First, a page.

Workshops have taken place on reducing foodborne diseases, enhancing the resiliency of cities, preserving environmental landscapes and improving the earthquake resistance of buildings. Iranians have visited the Salton Sea in California and the Great Salt Lake in Utah; US students from Utah State University and other universities have visited parched Lake Urmia in northwestern Iran as part of a joint effort to better understand saline lakes.

Schweitzer said these workshops result in published documents that record the proceedings and their outcomes. He also pointed to a rising number of Iranian publications in peer-reviewed international scientific journals — 50,000 last year, twice the number of a decade ago — as evidence of Iran’s growing scientific prowess and the benefit to the international community of Iran’s reintegration into the global scientific community.

Asked what concrete benefit Americans have obtained from interacting with Iranian scientists, Schweitzer noted Iranian advances in treating stomach cancer and Chagas’ disease, a parasitic illness that originated in the Americas that can fatally damage the heart as well as the nervous and digestive systems. Iran also is doing pioneering work in dry land agriculture and coping with droughts, he said.

With excellent educational institutions such as Sharif University of Technology, Iran produces first-class scientists and engineers. Schweitzer recounted that during a trip to Iran several years ago, he visited the Pasteur Institute in Tehran where lab workers were analyzing rodent tissue for signs of rabies. It turned out that the samples had been sent from Iraq by the US Army to see if there was a rabies problem where US troops were operating, Schweitzer said. Iran was the nearest country with the requisite facilities to do the work.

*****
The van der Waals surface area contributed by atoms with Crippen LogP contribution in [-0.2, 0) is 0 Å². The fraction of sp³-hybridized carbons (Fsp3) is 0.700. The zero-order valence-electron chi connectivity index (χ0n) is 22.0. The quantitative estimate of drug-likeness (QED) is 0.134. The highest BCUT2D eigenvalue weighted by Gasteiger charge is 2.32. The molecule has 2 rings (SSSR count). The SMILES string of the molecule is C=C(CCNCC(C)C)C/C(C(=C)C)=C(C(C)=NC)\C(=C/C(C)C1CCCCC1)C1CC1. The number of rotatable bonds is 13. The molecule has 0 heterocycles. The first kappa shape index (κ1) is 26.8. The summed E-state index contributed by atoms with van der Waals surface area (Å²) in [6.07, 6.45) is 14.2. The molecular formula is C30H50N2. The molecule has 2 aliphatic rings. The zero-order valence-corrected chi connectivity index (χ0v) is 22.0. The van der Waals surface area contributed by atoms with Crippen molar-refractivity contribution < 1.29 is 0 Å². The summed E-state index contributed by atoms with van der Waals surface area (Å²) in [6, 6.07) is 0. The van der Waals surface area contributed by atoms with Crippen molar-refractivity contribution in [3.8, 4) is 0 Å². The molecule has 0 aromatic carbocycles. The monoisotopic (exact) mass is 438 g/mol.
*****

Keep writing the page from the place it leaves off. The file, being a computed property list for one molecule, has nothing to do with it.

Even under the Obama administration, which sought better relations with Iran, US-Iran exchanges faced challenges, including concerns among US scientists about their safety in Iran, long waits for Iranians to obtain US visas and a dearth of financial resources to support exchanges (it costs about $20,000 to bring one Iranian to the United States and to cover expenses for one month). All those problems have been compounded under the Trump administration, which shortly after taking office sought to impose a blanket travel ban on all visitors from Iran and several other Muslim-majority nations.

Even though the travel ban has been largely stayed by US courts, processing visas for Iranians — who must travel outside their home country to be interviewed and to pick up the visas — can still take many, many months.

It has also become more time-consuming to obtain licenses from the US Treasury Department’s Office of Foreign Assets Control (OFAC) for exchanges. However, OFAC has issued two general licenses for collaboration with Iran on environmental conservation and the protection of wildlife, and US scientists are now able to take laptop computers to Iran.

David Laylin, an ecologist with extensive experience in Iran both before and after the 1979 revolution, noted the emphasis the Rouhani government is putting on the environment given prolonged droughts, air pollution and other environmental ills.

“The forests have been devastated, the wetlands are almost dry, arable lands over-tilled leading to dust storms, range lands have been over-grazed … rainwater turns to floods because of lack of ground cover … and surface water has been mismanaged,” he said.

The Hamoun wetlands on the border with Afghanistan have largely dried up, displacing 650,000 people; those who remain have to cover their faces at night with damp cloths during frequent dust storms, or else “they don’t wake up in the morning,” Laylin said. Laylin, who attended a recent conference in Tehran on sand and dust storms, added that the Iranian government was eager to cooperate with the United States in dealing with these challenges.

John Limbert, a former US hostage in Iran who capped his career in the Foreign Service by serving as deputy assistant secretary of state for Iran in Obama’s first term, conceded that people-to-people diplomacy with Iran was not a panacea at a time when the two governments remain at odds on so many issues. But he urged organizers not to give up.

“This has been a long slog,” Limbert said. “The political stalemate we’ve been in for 38 years remains. … Can these wonderful programs contribute to breaking that downward spiral? … The lesson is to keep at it.”